Team, “In Memory of Nick Healey #00” is our team fundraising leader at $4,000 raised at the time of this post. This team of heroes has now raised a combined two year total of $12,680 for CMHA-Vancouver Fraser; thank you! With permission we’re honored to share the story behind their passion to reduce the stigma of mental illnesss and suicide.
I would love you to meet my son Nick, second oldest of five, an amazing bother and even better uncle, grandson, cousin,nephew, and a true friend to so many. Nick was an Honor Roll student and had nearly completed his degree in Criminology. He excelled as a lacrosse goalie, and progressed to become both a referee and coach. Nick was the VP of his fraternity, an advocate for blood donation and an avid volunteer.
We first learned that Nick was suffering when he was in high school. We were told it wasn’t too serious, just normal teenage stress and anxiety. They advised us to keep a close eye on him and to encourage him to keep up with his normal routine as much as possible, so that’s what we did.
Life continued on for all of us and things were going well. Nick would get down at times, but he would always bounce back and once again be cracking jokes, hanging out with his friends and being a normal young adult. Nick was fun, adventurous, outgoing and he was always the life of the party – even if there was no party. Sports were his outlet; he loved lacrosse, spending time with his team mates, and coaching his younger brothers. College was going great and Nick was at the top of his class (even though he slept through many of his lectures). We always said he had a photographic memory. He started working in a busy restaurant and was quickly valued as a Line Cook by his managers and coworkers. As he got older, he developed a passion for hiking; he loved the scenery, the fresh air and how he could push his body to the extreme. There was also never a shortage of young ladies who adored him. Life was amazing for Nick; he had it all and more.
But despite all his success, in December 2012 Nick started talking about taking his own life and was admitted to the hospital. His diagnosis: depression and anxiety. Nick was placed on an antidepressant, advised to take three months off work and receive follow up care with a psychiatrist. How could my loud, funny, practical joker be having such an internal battle? Everything had seemed so normal. What had I missed? What had we all missed? How much was he hiding? And if he struggled again, would we be able to tell? The questions haunted me as a new routine of appointments and medication began, but we continued to support and reassure him, letting him know we were by his side through this journey.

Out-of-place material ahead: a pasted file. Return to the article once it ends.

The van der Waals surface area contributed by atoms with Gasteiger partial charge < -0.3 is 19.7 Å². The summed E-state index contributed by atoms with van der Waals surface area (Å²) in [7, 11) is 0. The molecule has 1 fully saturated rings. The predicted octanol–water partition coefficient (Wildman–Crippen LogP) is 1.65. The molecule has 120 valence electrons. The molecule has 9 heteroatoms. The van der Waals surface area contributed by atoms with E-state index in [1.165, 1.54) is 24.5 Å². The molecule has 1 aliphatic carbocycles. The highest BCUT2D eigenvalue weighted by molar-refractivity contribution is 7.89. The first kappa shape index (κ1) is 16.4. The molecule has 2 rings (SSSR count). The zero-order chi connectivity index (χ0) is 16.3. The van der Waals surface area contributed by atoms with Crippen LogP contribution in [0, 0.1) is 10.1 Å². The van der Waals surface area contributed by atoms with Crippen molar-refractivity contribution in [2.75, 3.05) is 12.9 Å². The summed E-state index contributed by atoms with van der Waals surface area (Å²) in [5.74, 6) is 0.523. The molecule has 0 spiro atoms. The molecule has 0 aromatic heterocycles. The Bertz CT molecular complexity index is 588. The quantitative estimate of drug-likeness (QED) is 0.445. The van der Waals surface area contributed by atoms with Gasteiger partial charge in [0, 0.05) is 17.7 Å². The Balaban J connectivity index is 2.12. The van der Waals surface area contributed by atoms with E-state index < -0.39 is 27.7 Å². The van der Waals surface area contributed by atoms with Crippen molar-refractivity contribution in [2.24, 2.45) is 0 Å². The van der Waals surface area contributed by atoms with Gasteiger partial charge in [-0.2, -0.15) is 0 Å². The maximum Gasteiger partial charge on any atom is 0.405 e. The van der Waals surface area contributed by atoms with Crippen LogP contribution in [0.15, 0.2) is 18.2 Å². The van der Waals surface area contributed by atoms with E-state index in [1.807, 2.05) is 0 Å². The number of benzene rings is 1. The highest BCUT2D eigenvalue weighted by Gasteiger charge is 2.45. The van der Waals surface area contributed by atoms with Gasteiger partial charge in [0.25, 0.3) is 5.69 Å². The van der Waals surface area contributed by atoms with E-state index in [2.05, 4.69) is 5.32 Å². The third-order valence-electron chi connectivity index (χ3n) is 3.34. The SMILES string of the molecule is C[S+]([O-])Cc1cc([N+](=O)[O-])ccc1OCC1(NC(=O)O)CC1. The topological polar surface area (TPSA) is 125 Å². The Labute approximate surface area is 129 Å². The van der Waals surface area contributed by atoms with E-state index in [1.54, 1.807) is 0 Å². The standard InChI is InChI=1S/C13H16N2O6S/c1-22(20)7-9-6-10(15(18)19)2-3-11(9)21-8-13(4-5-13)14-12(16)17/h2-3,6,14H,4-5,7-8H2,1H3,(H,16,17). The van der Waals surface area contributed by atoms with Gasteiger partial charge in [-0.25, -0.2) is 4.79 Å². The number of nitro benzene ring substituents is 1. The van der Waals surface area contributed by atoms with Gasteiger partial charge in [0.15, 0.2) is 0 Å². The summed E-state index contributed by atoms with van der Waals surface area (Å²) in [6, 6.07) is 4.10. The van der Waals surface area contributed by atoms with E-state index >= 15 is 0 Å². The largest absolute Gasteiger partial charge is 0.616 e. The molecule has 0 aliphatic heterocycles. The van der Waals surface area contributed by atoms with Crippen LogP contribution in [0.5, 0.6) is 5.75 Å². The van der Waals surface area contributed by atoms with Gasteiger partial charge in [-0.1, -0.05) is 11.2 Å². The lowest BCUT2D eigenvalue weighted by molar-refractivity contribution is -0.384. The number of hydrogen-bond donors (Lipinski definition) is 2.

After some adjustment time, Nick started going to the gym daily with his older brother and renewed his love of hiking. Nick planned where and when he would hike and challenged his friends to join him. He informed us his psychiatrist no longer needed to see him, and soon after he stopped taking his antidepressant. I didn’t agree, but he was 21 and a highly functioning adult: working, going to school, spending time with his friends. Now in university, he was a key member in starting his fraternity and initiated much of the charity work associated with it. He always had an amazing or funny story to tell us and continued to be his usual goofy self.
Like any normal mom, I worried about him, but overall I was very proud of how much he had accomplished and how much he had overcome. When family and friends would ask how he was, I was quick to respond, “he’s on top of the world,” and I honestly thought he was – nothing we could see indicated otherwise.
On March 25, 2014 our world crumbled; Nick took his own life. In the days and weeks that followed, everything became a blur. His friends gathered from far and wide, and our house was a hub of grief, love and loss. Friends and family tried to do what they could but we were lost to a grief so big it continues to overwhelm us. We all revisited our last conversations with Nick, our last interactions, our last laughs, looking for clues, for insight, for anything we had missed. Looking back now, I am comforted by the impact my son had on so many people’s lives. Over 700 people attended his service, many of whom expressed Nick’s true selflessness. We learned he had helped friends with their own struggles with mental illness, putting their needs before his. We were moved by how many people he had touched, how many he had inspired, and how deeply he was loved. So how could this happen to such an amazing young man? Why didn’t he ask for help? Was it his pride, the stigma attached, or the fact he thought he won the battle and didn’t need help? We will never know the answer. What we do know is that anxiety and depression is a diagnosis handed out every day, to every age group, every race, every social class and every gender. So what can you do to help? Education is key, not just for those who are struggling, but for our entire society. Learn about mental illness and spread the word. But don’t stop there; take away the stigma and talk about it; share your own struggles, help with your friends’, and above all show compassion. People should not feel the need hide or be ashamed of their struggles. Reach out to those who are suffering and offer whatever support you can. Give you time, your disposable income, or just an ear. Make facing mental illness mainstream – make it okay to be depressed or anxious, to feel hopeless or lost; make it normal, because it is normal to feel that way sometimes. Help those who suffer from mental illness understand that you don’t have to take permanent action to deal with changing emotions Depression and anxiety did not define my son; he was much more than that diagnosis and we will walk and talk in his memory on Sunday, October 4th so that people understand how lucky we were to have him for as long as we did, and how grateful we are for the lessons he taught us.